If your child has any food allergies, especially life-threatening ones, there are steps you must take before school starts to help ensure your child has a safe school year. In Washington, you must provide the school with a completed Severe Allergic Reaction Plan and Medication Order. This paperwork, and the appropriate medication in the event of an allergic reaction, must be in place at the school before the start of the school year.
Details and forms for the Spokane public school system are available at www.spokaneschools.org/Page/1803. You may also call the health services coordinator at (509) 354-7298 or the director of nutrition services at (509) 354-7270.
The best way to avoid life-threatening situations is for your child to bring lunches and snacks from home. If he or she is going to participate in a school lunch program, you can work with the school to create a plan that meets his or her special dietary needs.
It is important that your child thoroughly understands that it is not OK to accept food items from friends. Sharing is great, but when you have food allergies, it can be harmful. For some, exposure to very small amounts of an allergen can cause a reaction. Thorough and frequent hand-washing by everyone in the school can help limit the possibility of accidental exposure to food allergens.
The most common food allergies are to peanuts, tree nuts, shellfish, milk, eggs, soy, and wheat. A reaction can happen minutes after an exposure or up to two hours later, so care must be taken to monitor a child if an accidental exposure is discovered.
In addition to varying reaction times, the symptoms of an exposure vary from person to person. Symptoms of a mild food allergy reaction include the following:
Red, swollen, or itchy skin
Redness of the skin or around the eyes
Itching in the mouth or ears
Nausea or vomiting
Nasal congestion or a runny nose
Odd taste in mouth
It is possible to have had only mild reactions to a food in the past and then have a severe reaction the next time. Because of this, food allergies should always be taken seriously. Symptoms of a more severe reaction include obstructive swelling of the lips, tongue, and/or throat; difficulty swallowing; shortness of breath or wheezing; turning blue; feeling faint, confused, or weak; loss of consciousness; chest pain and a weak pulse. If any of these occur, call 911 and follow the Severe Allergic Reaction Plan.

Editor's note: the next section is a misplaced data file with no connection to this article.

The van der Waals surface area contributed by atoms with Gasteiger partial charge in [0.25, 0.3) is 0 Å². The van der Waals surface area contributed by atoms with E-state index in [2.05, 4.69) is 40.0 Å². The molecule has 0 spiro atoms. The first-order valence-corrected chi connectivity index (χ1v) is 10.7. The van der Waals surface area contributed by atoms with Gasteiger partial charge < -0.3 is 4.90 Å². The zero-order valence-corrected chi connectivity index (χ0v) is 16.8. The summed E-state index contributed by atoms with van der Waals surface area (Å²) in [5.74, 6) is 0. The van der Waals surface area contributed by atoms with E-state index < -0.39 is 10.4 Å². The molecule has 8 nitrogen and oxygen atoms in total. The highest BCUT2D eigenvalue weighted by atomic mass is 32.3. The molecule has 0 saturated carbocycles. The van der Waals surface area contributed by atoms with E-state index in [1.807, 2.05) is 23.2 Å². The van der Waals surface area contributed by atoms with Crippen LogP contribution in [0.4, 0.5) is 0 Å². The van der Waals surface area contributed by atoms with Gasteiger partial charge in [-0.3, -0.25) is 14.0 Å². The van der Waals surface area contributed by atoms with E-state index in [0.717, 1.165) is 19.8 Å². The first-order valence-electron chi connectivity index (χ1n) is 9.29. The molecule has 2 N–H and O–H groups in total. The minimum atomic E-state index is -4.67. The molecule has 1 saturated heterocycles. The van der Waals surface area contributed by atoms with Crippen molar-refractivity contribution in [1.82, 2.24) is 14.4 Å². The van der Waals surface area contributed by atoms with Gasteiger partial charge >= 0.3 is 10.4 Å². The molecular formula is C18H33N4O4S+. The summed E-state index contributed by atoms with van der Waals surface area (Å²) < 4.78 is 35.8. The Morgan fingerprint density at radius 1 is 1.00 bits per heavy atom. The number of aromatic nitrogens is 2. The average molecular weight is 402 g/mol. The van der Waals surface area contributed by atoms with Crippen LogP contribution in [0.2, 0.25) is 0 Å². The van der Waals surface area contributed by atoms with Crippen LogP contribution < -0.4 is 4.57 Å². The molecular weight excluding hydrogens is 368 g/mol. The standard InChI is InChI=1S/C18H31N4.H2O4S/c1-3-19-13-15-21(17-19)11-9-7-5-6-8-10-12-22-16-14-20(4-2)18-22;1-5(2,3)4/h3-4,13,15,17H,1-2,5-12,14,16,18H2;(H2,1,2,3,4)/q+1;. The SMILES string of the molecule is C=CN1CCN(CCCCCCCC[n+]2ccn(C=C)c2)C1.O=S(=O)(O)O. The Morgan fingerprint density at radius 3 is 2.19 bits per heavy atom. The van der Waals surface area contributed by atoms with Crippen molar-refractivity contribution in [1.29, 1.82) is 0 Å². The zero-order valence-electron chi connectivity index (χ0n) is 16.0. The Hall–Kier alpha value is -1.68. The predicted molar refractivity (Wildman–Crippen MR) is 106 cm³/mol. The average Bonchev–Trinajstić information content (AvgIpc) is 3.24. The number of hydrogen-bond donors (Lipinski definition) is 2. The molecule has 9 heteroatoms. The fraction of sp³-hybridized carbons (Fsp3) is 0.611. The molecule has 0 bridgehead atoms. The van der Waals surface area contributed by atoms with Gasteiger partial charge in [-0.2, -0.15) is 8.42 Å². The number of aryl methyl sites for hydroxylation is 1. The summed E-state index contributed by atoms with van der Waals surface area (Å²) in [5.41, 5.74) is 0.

Thinking on how to prevent food allergies in the first place has changed in the past few years. We used to advise that babies not be given any of the foods commonly associated with allergies until they were a year old. New evidence suggests that early exposure can be preventive. I now tell parents that at around two to four months, they should share tiny tastes of the various foods they are eating with their child to help prime his system to not become allergic. That method is a bit “back to the future,” as it was how us mature people and our ancestors were fed.
It can be scary sending a child with a food allergy off to school, especially if the allergy is new or if it is your child’s first time at school. By working closely with your child’s primary care provider, allergist and the school, you can all work toward a happy, healthy and uneventful school year.
Dr. Bob Riggs is a family medicine physician practicing at Group Health’s Riverfront Medical Center.
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